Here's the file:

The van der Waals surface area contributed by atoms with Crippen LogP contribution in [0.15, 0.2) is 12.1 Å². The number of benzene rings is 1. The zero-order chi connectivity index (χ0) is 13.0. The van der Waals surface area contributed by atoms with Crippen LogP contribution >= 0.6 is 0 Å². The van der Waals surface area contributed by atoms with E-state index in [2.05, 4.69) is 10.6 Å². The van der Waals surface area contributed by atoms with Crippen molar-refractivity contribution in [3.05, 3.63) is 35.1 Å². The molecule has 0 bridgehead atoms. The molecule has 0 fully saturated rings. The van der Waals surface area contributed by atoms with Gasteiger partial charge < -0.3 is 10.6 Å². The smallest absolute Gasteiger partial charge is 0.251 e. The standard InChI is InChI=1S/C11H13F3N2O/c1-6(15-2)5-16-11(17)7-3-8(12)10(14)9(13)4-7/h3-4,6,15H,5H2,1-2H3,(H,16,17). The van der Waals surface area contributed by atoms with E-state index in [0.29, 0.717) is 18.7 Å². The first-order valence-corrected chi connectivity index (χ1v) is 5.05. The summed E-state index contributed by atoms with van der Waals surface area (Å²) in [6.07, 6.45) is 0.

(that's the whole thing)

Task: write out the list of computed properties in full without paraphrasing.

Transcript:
The van der Waals surface area contributed by atoms with Crippen LogP contribution in [0.15, 0.2) is 12.1 Å². The number of benzene rings is 1. The zero-order chi connectivity index (χ0) is 13.0. The van der Waals surface area contributed by atoms with Crippen LogP contribution >= 0.6 is 0 Å². The van der Waals surface area contributed by atoms with E-state index in [2.05, 4.69) is 10.6 Å². The van der Waals surface area contributed by atoms with Crippen molar-refractivity contribution in [3.05, 3.63) is 35.1 Å². The molecule has 0 bridgehead atoms. The molecule has 0 fully saturated rings. The van der Waals surface area contributed by atoms with Gasteiger partial charge < -0.3 is 10.6 Å². The smallest absolute Gasteiger partial charge is 0.251 e. The standard InChI is InChI=1S/C11H13F3N2O/c1-6(15-2)5-16-11(17)7-3-8(12)10(14)9(13)4-7/h3-4,6,15H,5H2,1-2H3,(H,16,17). The van der Waals surface area contributed by atoms with E-state index in [0.29, 0.717) is 18.7 Å². The first-order valence-corrected chi connectivity index (χ1v) is 5.05. The summed E-state index contributed by atoms with van der Waals surface area (Å²) in [6.07, 6.45) is 0.